Losing Your Sense of (Wonder) Bread Wrappers — Or Finding An Intern

When I was a kid, there were two kinds of boots: the kind you struggled to tug on and off over your shoes, and shoe boots, those “cool” boots you wore and then carried your shoes to school. Shoe boots were fashionable, easy to get on and off and a lot more expensive than regular snow boots. So a lot of kids used Wonder Bread wrappers in their snow boots to help get them on and off. My kindergarten early mornings turned from bouts of vexed crying and a string of “godd***its” coming out of my 5-year-old mouth to absolute “wonder” at how a simple bread wrapper could change my daily morning torture to a more normal sense of the world.

Wouldn’t it be great if you could discover some kind of “wonder” tool to help get you through the work day? As we sidle out of this recession, I am talking with a lot of desperately tired and unhappy workers, people who are being asked to do too much and work too many hours. They are at the breaking point and feel trapped because they can’t quit. These people have bills to pay, and everyone now knows it is easier to get a new job if you already have one. That sense of wonder at a new job, new technology, new gadgets and new experiences quickly dissipates as exhaustion takes over.

Well, if you can spare the time to interview and train an intern, that student may just very well be your next wonder tool. I’ve found in my experience that an intern can be a tremendous asset or a huge liability. If you do a careful job of interviewing for interns, though, you may find those people who provide a willing extra pair of hands, along with their own sense of wonder at everything that is new to them in the workplace. I’ve seen enthusiastic interns revitalize and motivate some very tired workplaces. Even if your workplace cannot afford to hire an intern, there are school programs that will give the students credit for a certain amount of written work and evaluations on the part of the work supervisor.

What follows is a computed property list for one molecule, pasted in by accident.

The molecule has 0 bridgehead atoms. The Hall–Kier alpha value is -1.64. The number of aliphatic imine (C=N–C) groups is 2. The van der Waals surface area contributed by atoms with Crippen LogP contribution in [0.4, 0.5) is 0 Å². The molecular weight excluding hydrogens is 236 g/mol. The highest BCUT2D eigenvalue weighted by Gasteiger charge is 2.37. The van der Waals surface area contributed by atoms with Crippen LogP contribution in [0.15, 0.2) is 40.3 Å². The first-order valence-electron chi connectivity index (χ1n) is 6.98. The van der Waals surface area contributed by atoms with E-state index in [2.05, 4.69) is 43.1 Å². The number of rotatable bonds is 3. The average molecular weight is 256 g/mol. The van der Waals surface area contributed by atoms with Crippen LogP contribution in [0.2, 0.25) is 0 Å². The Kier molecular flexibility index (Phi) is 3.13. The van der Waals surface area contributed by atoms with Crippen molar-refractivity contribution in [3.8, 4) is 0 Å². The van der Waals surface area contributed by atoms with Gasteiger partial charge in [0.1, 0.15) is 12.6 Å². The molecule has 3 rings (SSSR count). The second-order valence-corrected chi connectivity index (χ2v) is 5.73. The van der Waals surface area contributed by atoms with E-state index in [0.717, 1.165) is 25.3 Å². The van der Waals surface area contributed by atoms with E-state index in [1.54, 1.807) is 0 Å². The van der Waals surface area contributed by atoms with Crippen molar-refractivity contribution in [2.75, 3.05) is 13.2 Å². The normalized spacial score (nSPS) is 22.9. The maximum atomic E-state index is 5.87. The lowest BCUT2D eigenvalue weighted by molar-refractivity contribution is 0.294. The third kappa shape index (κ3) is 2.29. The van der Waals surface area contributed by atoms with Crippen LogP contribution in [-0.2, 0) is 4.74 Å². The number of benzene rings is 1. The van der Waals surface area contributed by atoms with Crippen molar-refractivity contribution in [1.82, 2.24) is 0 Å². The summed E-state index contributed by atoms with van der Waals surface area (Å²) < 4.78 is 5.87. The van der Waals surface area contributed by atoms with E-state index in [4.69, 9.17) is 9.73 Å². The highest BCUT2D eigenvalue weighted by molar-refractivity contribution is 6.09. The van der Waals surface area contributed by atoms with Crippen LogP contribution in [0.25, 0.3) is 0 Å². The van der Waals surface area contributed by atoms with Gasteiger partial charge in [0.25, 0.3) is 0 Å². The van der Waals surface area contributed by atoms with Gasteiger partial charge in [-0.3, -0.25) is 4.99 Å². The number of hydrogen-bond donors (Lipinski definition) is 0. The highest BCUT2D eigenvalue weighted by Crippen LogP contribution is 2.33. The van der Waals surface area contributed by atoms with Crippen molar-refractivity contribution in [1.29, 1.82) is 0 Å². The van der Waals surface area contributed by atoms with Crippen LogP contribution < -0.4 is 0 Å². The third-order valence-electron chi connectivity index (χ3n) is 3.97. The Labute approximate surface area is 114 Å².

So what makes a great intern? Your new intern should have a can-do attitude, something with which you should be familiar if you’ve been doing the work of several employees. This person should be willing to learn — learn about your company, the people and its projects, and the career field. The intern should readily understand his or her part in the organization and be willing to do some of the tedious work that has to be done. He or she should be able to “connect the dots,” make inferences about projects and procedures without having to be spoonfed conclusions by you.

A great internship supervisor clearly spells out what an intern can and cannot do. The supervisor ensures that the intern gets acclimated, meets everyone, and is shown around the premises. Providing meetings and a question and answer time on a weekly basis also helps you keep your intern informed, gives that person a sense that communication is working and that you are interested in his or her progress. Give the intern more responsibility as you see fit. There is one caveat about being an internship supervisor — if you are going to take on an intern, you MUST do the work. It is easy to hire interns and use them as the office dogsbody, giving them all the awful jobs to do while not really supervising them. Put some effort into supervising your new intern. Get a plan in place for what he or she will be doing and get an idea of what your intern wants to learn. Do the intern evaluations and work with your intern so that he or she gets the best experience possible. If you put some effort into it, your summer at work may not be a vacation; however, you may get the revitalizing shot in the arm you need. You may actually also get to take a vacation if your intern turns out to be a competent addition to your workplace.

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